For 52 years, Bryan Knight relived the last time he saw his father. 

One January morning in 1967, when Bryan was five years old, he visited Dallas’s Love Field for the first timehis father, Roy Knight Jr., was set to report to Udorn Royal Thai Air Force Base, and Bryan and his family were there to see him off. To this day, Bryan remembers the sound of his mother, Patricia, sobbing as his father left.

Several months later, on May 19, 1967, Roy Knight Jr.’s plane was shot down over enemy territory along the Ho Chi Minh Trail in Laos. Afterward, he was declared missing in action. Halfway across the world, in the tiny North Texas town of Millsap, the Knight family’s lives imploded with that dreaded knock at the door. Overnight, their little A-frame house swelled with visitors who prayed and cried for their loss. “Suddenly, my life was destroyed,” Bryan says. “It was never the same again.” 

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By the end of the Vietnam War, the U.S. listed roughly 2,600 Americans as unaccounted for. Some had been held captive as prisoners of war or were missing in action. Many of them, including Bryan’s father, were airmen shot down over North Vietnam or Laos, in remote areas that made their recovery unlikely. In 1974, without any further information about what happened to him or many of those still missing, the U.S. government officially declared Knight killed in action.

“From the moment we heard he was missing in May [of 1967], our duty as a family was to have hope no matter what we saw or heard,” Bryan says. “When [he was] declared deceased, we couldn’t have that hope anymore, and we had to move on without those answers.” 

Roughly 1,059 formerly unaccounted-for Americans have been repatriated and identified since the Vietnam War. Teams from the United States and Vietnam have worked together on excavations to recover and identify remains. Earlier this year, long after Knight’s family had given up hope that they would ever find an answer, a team of researchers finally made headway on finding Roy Knight Jr.  

Led by Ally Campo, a Defense POW/MIA Accounting Agency (DPAA) scientific recovery expert, the team relied on witness testimony, archival imagery, and information from a previous excavation in 1994, which uncovered life-support equipment and boot fragments that were used by American airmen during Vietnam. In 2019, while metal detecting near the old site in Laos, the team found several teeth, a dog tag chain, and parts of a helmet. One fragment read “MAJ KNI,” which matched a photo they had of Knight. The team was confident they had found him, but they had to be sure. A forensic odontologist confirmed that the teeth belonged to Roy Knight Jr.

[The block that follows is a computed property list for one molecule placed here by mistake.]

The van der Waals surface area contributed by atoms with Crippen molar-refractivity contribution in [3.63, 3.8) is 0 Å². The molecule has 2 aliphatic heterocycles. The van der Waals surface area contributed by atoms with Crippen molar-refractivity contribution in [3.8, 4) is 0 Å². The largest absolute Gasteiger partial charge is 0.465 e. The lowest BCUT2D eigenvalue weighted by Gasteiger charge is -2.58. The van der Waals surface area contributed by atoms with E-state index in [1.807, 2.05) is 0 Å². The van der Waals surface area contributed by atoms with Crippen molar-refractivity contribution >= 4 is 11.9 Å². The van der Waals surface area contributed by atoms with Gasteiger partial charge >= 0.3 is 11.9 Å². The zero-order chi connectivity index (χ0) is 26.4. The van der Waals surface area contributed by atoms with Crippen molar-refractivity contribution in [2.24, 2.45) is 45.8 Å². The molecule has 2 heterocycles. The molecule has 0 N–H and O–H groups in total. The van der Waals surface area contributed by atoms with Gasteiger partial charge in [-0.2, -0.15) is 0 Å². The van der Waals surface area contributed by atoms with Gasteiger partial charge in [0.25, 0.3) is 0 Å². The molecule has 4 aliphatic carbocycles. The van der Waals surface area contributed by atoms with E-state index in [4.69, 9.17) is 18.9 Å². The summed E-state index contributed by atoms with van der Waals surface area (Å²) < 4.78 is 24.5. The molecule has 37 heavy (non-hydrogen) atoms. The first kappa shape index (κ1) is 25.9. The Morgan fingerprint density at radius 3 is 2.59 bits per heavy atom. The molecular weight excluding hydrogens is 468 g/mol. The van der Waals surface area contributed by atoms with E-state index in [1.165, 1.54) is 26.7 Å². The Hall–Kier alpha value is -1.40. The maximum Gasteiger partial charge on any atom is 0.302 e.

In the years following his father’s death, Bryan had tried to get closer to him. He’d tuck himself inside a closet at home, looking through his dad’s ties and shoes, or burying his face in an old wool shirt—one of the only possessions that still smelled like him. Though it was often too painful for Bryan’s mother to talk about her husband, she would often remark at how similar he was to his father; even their hands were the same.

Roy A. Knight, Jr.
Roy A. Knight, Jr.

Bryan’s father was one of seven siblings, all Texans who served in the military. Roy Knight Jr. was so eager to enlist that he joined the Air Force at age seventeen, with a signed letter from his mother. By the time Bryan himself graduated from high school, he wanted to follow in his father’s footsteps. His mother was completely against it. But Knight joined the Reserve Officers’ Training Corps in college, eventually going into pilot training. The first plane he flew was an A-10 Thunderbolt II—a new and improved version of the A-1 Skyraider his father had flown in Vietnam all those years ago. 

For years Bryan wore a missing-in-action bracelet with his father’s name, until he finally decided to take it off, attempting to leave his father’s disappearance in the past. “I couldn’t get beyond it until it was solved,” he says. “But I just accepted that it would always be unknown.” 

Then, in June, Bryan, now a captain at Southwest Airlines, found out that not only had his father’s remains been identified, but they would be flown back to Dallas. His brother suggested he get involved. So Bryan wrote to his chief pilot, explained his story, and asked if he could be the pilot who flew his father’s remains home to Texas. 

For a few minutes on the morning of August 8, 2019, Love Field stood completely still. As Bryan Knight returned to the last place he saw his father alive, he heard someone from air traffic control say: “From one Vietnam vet to another, welcome home.” The Knight men’s plane was greeted by a water salute. Inside, travelers watched from the windows, brushing away tears as the crew unloaded Knight’s flag-draped casket onto the tarmac. 

Bryan says he’d felt calm throughout the flight, until turning into the gate in Dallas. “When I saw all of those faces quietly standing, waiting for us, for my dad, it took my breath away,” he says.

Tweets documenting Bryan’s flight home with his father quickly went viral. And though the Knight family finally has the closure they spent decades longing for, he’s used the spotlight to raise awareness for other families who still don’t know what happened to their loved ones. 

“If we are asking people to fight for us, if we are sending them into the unknown, then if the worst happens, we cannot forget about them,” he says. “You can never completely accept what happened until you get those answers. We owe it to every single serviceman and woman that’s missing to bring them back.”